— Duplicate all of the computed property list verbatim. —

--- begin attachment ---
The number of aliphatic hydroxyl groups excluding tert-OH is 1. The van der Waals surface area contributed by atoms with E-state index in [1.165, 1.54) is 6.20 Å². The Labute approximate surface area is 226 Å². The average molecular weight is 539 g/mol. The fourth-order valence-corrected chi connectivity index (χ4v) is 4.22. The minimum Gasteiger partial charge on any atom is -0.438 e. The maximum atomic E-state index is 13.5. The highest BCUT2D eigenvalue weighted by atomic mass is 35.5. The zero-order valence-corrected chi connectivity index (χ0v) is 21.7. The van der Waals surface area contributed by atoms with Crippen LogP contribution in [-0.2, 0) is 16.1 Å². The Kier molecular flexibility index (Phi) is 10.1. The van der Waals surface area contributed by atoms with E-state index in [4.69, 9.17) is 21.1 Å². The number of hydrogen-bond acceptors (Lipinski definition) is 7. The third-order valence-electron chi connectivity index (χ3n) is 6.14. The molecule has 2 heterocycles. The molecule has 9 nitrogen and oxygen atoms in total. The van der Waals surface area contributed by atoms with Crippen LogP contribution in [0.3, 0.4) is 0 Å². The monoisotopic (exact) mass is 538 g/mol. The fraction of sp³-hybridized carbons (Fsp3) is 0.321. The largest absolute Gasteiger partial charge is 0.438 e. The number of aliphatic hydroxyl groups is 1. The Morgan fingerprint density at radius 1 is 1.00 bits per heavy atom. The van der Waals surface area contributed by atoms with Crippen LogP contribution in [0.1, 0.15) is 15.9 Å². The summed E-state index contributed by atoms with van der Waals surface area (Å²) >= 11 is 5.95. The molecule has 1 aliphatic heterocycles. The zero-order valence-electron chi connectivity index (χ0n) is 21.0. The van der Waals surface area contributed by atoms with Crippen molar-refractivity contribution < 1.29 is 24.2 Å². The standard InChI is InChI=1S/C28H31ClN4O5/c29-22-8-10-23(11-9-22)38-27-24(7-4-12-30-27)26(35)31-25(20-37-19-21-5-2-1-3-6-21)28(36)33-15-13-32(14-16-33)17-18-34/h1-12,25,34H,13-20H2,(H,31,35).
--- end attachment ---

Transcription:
The number of aliphatic hydroxyl groups excluding tert-OH is 1. The van der Waals surface area contributed by atoms with E-state index in [1.165, 1.54) is 6.20 Å². The Labute approximate surface area is 226 Å². The average molecular weight is 539 g/mol. The fourth-order valence-corrected chi connectivity index (χ4v) is 4.22. The minimum Gasteiger partial charge on any atom is -0.438 e. The maximum atomic E-state index is 13.5. The highest BCUT2D eigenvalue weighted by atomic mass is 35.5. The zero-order valence-corrected chi connectivity index (χ0v) is 21.7. The van der Waals surface area contributed by atoms with Crippen LogP contribution in [-0.2, 0) is 16.1 Å². The Kier molecular flexibility index (Phi) is 10.1. The van der Waals surface area contributed by atoms with E-state index in [4.69, 9.17) is 21.1 Å². The number of hydrogen-bond acceptors (Lipinski definition) is 7. The third-order valence-electron chi connectivity index (χ3n) is 6.14. The molecule has 2 heterocycles. The molecule has 9 nitrogen and oxygen atoms in total. The van der Waals surface area contributed by atoms with Crippen LogP contribution in [0.3, 0.4) is 0 Å². The monoisotopic (exact) mass is 538 g/mol. The fraction of sp³-hybridized carbons (Fsp3) is 0.321. The largest absolute Gasteiger partial charge is 0.438 e. The number of aliphatic hydroxyl groups is 1. The Morgan fingerprint density at radius 1 is 1.00 bits per heavy atom. The van der Waals surface area contributed by atoms with Crippen LogP contribution in [0.1, 0.15) is 15.9 Å². The summed E-state index contributed by atoms with van der Waals surface area (Å²) >= 11 is 5.95. The molecule has 1 aliphatic heterocycles. The zero-order valence-electron chi connectivity index (χ0n) is 21.0. The van der Waals surface area contributed by atoms with Crippen molar-refractivity contribution < 1.29 is 24.2 Å². The standard InChI is InChI=1S/C28H31ClN4O5/c29-22-8-10-23(11-9-22)38-27-24(7-4-12-30-27)26(35)31-25(20-37-19-21-5-2-1-3-6-21)28(36)33-15-13-32(14-16-33)17-18-34/h1-12,25,34H,13-20H2,(H,31,35).